Movie Review – Midsommar
Ari Aster is a filmmaker who made a name for himself last year when he released the horror film, Hereditary (2018). It made a decent amount of money at the box office. It was critically acclaimed and it featured an amazing central performance by Toni Collette. Many people from reputable sites online were even pushing for Collette to be nominated for awards, including the Oscar. It didn’t happen, but it made Aster’s follow-up all the more anticipated.
This film is also being distributed by A24, a movie company that has built a reputation recently with elevated or prestige, horror films. If one is aware and akin to those A24 horror films, then most likely one will probably be hip to this movie’s overall impression. Yet, judging by the reactions of people in my audience, the tone becomes more a comedic tone. Of course, Aster probably intended humor, particularly in certain moments, but unlike Hereditary, there’s nothing scary or much of anything to unnerve the audience on a fundamentally dramatic or emotional level.
If it were a straight one-to-one comparison, then this film doesn’t come close to being as good as Hereditary. For starters, this film is too long. In fact, it’s way too long and its length wouldn’t be an issue if it possessed anything in its narrative that was even half as compelling as the drama and tragedy in Hereditary. Its length wouldn’t be an issue if it possessed characters that were even half as likeable as the persons and protagonist in Hereditary.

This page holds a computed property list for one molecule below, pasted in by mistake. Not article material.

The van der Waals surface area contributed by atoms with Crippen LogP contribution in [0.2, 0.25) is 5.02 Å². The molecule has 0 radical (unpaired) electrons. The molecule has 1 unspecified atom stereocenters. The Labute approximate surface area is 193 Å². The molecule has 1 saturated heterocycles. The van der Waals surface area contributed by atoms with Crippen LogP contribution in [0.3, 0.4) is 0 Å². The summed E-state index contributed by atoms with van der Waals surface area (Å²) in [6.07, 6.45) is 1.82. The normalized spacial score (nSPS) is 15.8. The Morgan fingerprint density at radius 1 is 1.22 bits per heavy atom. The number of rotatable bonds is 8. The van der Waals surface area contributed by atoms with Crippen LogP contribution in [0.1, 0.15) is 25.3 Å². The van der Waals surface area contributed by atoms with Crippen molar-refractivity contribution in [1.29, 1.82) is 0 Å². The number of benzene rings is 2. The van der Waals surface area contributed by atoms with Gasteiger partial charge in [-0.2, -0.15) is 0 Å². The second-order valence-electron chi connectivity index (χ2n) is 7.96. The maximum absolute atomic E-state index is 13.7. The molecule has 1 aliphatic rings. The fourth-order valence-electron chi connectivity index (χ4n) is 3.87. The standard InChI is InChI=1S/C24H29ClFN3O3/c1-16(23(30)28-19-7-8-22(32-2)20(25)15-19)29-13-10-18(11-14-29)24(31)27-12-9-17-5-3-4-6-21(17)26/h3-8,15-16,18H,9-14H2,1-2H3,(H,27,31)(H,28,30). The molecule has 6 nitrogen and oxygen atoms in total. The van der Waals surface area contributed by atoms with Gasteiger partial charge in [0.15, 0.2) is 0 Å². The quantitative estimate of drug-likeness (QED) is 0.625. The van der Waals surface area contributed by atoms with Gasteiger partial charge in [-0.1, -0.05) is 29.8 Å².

Florence Pugh (Fighting with My Family and Lady Macbeth) stars as Dani Ardor, a young girl in college who experiences a huge loss in her family. She eventually goes along with her boyfriend to Sweden because his friends are going. She senses that things aren’t well in her relationship and that maybe she’s too needy. She senses she might be on the verge of breaking up, but she decides to tag along anyway.
Jack Reynor (Sing Street and Transformers: Age of Extinction) co-stars as Christian, the aforementioned boyfriend of Dani. He feels that Dani is too needy or that the issues in her family’s life is too overwhelming. He seems like he’s on the verge of breaking up with her. However, when she experiences that huge loss, he stays with her. It’s never clear if he’s doing so out of pity or if he still genuinely cares for her. Either way things are super awkward between them. He does other things that makes him somewhat unlikable, such as forgetting her birthday or passive aggressively forcing her to do things she doesn’t want like take drugs. It’s weird though because he doesn’t even tell her that he’s going to Sweden. It seems as if he were going to go without her.
Pugh gives a good performance of a young woman dealing with grief. She’s also good in her portrayal of Dani’s neediness as well as her anxiety and trauma. Yet, it’s nowhere near as powerful or as much of a knockout as Collette’s performance. This has nothing to do with Pugh as an actress. It has to do with Aster’s direction and specifically his tone.